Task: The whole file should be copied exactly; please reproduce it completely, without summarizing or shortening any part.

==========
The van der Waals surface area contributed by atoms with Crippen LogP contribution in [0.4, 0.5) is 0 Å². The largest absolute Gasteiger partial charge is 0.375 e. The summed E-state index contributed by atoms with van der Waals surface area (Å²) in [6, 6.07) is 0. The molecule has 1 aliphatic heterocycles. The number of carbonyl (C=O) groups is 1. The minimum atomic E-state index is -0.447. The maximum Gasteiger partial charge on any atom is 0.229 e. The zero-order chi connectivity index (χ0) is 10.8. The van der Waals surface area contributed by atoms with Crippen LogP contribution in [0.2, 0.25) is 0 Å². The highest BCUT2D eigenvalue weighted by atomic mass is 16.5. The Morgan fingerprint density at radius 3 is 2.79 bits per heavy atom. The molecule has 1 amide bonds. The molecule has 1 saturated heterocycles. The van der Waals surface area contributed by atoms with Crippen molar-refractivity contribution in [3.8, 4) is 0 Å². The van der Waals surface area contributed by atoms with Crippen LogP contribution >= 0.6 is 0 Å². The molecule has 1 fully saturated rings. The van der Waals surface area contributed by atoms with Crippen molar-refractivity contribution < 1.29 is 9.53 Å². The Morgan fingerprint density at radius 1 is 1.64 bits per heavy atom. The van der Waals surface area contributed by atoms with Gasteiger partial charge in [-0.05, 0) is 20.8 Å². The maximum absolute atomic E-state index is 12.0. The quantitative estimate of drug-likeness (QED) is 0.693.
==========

The van der Waals surface area contributed by atoms with Crippen LogP contribution in [0.4, 0.5) is 0 Å². The largest absolute Gasteiger partial charge is 0.375 e. The summed E-state index contributed by atoms with van der Waals surface area (Å²) in [6, 6.07) is 0. The molecule has 1 aliphatic heterocycles. The number of carbonyl (C=O) groups is 1. The minimum atomic E-state index is -0.447. The maximum Gasteiger partial charge on any atom is 0.229 e. The zero-order chi connectivity index (χ0) is 10.8. The van der Waals surface area contributed by atoms with Crippen LogP contribution in [0.2, 0.25) is 0 Å². The highest BCUT2D eigenvalue weighted by atomic mass is 16.5. The Morgan fingerprint density at radius 3 is 2.79 bits per heavy atom. The molecule has 1 amide bonds. The molecule has 1 saturated heterocycles. The van der Waals surface area contributed by atoms with Crippen molar-refractivity contribution in [3.8, 4) is 0 Å². The van der Waals surface area contributed by atoms with Crippen LogP contribution >= 0.6 is 0 Å². The molecule has 1 fully saturated rings. The van der Waals surface area contributed by atoms with Crippen molar-refractivity contribution < 1.29 is 9.53 Å². The Morgan fingerprint density at radius 1 is 1.64 bits per heavy atom. The van der Waals surface area contributed by atoms with Gasteiger partial charge in [-0.05, 0) is 20.8 Å². The maximum absolute atomic E-state index is 12.0. The quantitative estimate of drug-likeness (QED) is 0.693.